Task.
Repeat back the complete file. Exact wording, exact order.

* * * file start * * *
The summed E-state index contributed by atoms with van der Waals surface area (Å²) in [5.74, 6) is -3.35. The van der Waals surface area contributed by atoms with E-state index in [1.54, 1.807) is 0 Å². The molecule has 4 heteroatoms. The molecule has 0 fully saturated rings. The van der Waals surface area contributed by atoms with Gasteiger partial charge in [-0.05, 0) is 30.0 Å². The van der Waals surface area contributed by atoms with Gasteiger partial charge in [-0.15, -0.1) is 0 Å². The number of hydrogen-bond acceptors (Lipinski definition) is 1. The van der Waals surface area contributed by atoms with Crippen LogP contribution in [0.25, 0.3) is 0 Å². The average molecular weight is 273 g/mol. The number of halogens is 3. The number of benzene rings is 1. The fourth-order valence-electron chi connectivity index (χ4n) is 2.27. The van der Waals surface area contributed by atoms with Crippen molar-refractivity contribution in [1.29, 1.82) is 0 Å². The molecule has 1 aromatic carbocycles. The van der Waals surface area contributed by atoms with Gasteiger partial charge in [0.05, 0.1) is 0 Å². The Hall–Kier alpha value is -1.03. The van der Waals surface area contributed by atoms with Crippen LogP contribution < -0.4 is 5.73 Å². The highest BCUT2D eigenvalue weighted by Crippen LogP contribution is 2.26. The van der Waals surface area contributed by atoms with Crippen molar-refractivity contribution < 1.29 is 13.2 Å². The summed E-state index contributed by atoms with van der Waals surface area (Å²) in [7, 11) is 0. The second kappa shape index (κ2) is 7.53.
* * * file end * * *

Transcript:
The summed E-state index contributed by atoms with van der Waals surface area (Å²) in [5.74, 6) is -3.35. The van der Waals surface area contributed by atoms with E-state index in [1.54, 1.807) is 0 Å². The molecule has 4 heteroatoms. The molecule has 0 fully saturated rings. The van der Waals surface area contributed by atoms with Gasteiger partial charge in [-0.05, 0) is 30.0 Å². The van der Waals surface area contributed by atoms with Gasteiger partial charge in [-0.15, -0.1) is 0 Å². The number of hydrogen-bond acceptors (Lipinski definition) is 1. The van der Waals surface area contributed by atoms with Crippen LogP contribution in [0.25, 0.3) is 0 Å². The average molecular weight is 273 g/mol. The number of halogens is 3. The number of benzene rings is 1. The fourth-order valence-electron chi connectivity index (χ4n) is 2.27. The van der Waals surface area contributed by atoms with Crippen molar-refractivity contribution in [1.29, 1.82) is 0 Å². The molecule has 1 aromatic carbocycles. The van der Waals surface area contributed by atoms with Gasteiger partial charge in [0.05, 0.1) is 0 Å². The Hall–Kier alpha value is -1.03. The van der Waals surface area contributed by atoms with Crippen LogP contribution < -0.4 is 5.73 Å². The highest BCUT2D eigenvalue weighted by Crippen LogP contribution is 2.26. The van der Waals surface area contributed by atoms with Crippen molar-refractivity contribution < 1.29 is 13.2 Å². The summed E-state index contributed by atoms with van der Waals surface area (Å²) in [7, 11) is 0. The second kappa shape index (κ2) is 7.53.